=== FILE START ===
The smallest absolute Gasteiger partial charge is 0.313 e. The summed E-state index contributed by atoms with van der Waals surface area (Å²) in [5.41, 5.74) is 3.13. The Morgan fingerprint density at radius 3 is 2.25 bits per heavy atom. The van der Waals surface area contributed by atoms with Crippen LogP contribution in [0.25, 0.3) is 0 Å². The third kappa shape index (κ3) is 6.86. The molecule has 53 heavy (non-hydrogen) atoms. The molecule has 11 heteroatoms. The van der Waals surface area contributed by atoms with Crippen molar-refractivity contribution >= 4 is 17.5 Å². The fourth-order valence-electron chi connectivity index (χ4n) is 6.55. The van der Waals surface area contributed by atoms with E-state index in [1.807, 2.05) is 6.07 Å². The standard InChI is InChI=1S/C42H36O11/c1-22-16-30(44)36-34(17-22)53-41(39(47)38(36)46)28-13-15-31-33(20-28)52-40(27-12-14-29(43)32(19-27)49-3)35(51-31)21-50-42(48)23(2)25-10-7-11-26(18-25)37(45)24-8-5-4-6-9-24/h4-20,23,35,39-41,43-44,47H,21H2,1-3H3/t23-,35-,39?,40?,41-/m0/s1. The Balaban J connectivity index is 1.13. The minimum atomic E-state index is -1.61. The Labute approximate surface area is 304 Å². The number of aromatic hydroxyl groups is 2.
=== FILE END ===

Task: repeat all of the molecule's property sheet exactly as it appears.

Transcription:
The smallest absolute Gasteiger partial charge is 0.313 e. The summed E-state index contributed by atoms with van der Waals surface area (Å²) in [5.41, 5.74) is 3.13. The Morgan fingerprint density at radius 3 is 2.25 bits per heavy atom. The van der Waals surface area contributed by atoms with Crippen LogP contribution in [0.25, 0.3) is 0 Å². The third kappa shape index (κ3) is 6.86. The molecule has 53 heavy (non-hydrogen) atoms. The molecule has 11 heteroatoms. The van der Waals surface area contributed by atoms with Crippen molar-refractivity contribution >= 4 is 17.5 Å². The fourth-order valence-electron chi connectivity index (χ4n) is 6.55. The van der Waals surface area contributed by atoms with E-state index in [1.807, 2.05) is 6.07 Å². The standard InChI is InChI=1S/C42H36O11/c1-22-16-30(44)36-34(17-22)53-41(39(47)38(36)46)28-13-15-31-33(20-28)52-40(27-12-14-29(43)32(19-27)49-3)35(51-31)21-50-42(48)23(2)25-10-7-11-26(18-25)37(45)24-8-5-4-6-9-24/h4-20,23,35,39-41,43-44,47H,21H2,1-3H3/t23-,35-,39?,40?,41-/m0/s1. The Balaban J connectivity index is 1.13. The minimum atomic E-state index is -1.61. The Labute approximate surface area is 304 Å². The number of aromatic hydroxyl groups is 2.